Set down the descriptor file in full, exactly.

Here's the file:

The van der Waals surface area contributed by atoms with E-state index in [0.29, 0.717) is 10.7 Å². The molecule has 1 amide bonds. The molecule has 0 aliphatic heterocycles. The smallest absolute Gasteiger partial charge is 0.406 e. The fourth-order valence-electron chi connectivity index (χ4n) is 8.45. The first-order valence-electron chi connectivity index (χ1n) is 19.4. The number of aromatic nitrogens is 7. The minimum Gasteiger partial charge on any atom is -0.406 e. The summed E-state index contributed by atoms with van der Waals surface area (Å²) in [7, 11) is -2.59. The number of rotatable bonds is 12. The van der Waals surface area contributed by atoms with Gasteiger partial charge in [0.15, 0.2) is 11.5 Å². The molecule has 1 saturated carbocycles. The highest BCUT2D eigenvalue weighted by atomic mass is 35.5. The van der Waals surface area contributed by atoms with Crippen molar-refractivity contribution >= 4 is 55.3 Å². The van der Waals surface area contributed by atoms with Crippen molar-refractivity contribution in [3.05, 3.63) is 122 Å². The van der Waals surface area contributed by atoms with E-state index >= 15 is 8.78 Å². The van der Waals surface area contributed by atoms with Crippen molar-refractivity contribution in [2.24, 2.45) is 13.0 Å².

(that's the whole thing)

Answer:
The van der Waals surface area contributed by atoms with E-state index in [0.29, 0.717) is 10.7 Å². The molecule has 1 amide bonds. The molecule has 0 aliphatic heterocycles. The smallest absolute Gasteiger partial charge is 0.406 e. The fourth-order valence-electron chi connectivity index (χ4n) is 8.45. The first-order valence-electron chi connectivity index (χ1n) is 19.4. The number of aromatic nitrogens is 7. The minimum Gasteiger partial charge on any atom is -0.406 e. The summed E-state index contributed by atoms with van der Waals surface area (Å²) in [7, 11) is -2.59. The number of rotatable bonds is 12. The van der Waals surface area contributed by atoms with Gasteiger partial charge in [0.15, 0.2) is 11.5 Å². The molecule has 1 saturated carbocycles. The highest BCUT2D eigenvalue weighted by atomic mass is 35.5. The van der Waals surface area contributed by atoms with Crippen molar-refractivity contribution >= 4 is 55.3 Å². The van der Waals surface area contributed by atoms with Crippen molar-refractivity contribution in [3.05, 3.63) is 122 Å². The van der Waals surface area contributed by atoms with E-state index >= 15 is 8.78 Å². The van der Waals surface area contributed by atoms with Crippen molar-refractivity contribution in [2.24, 2.45) is 13.0 Å².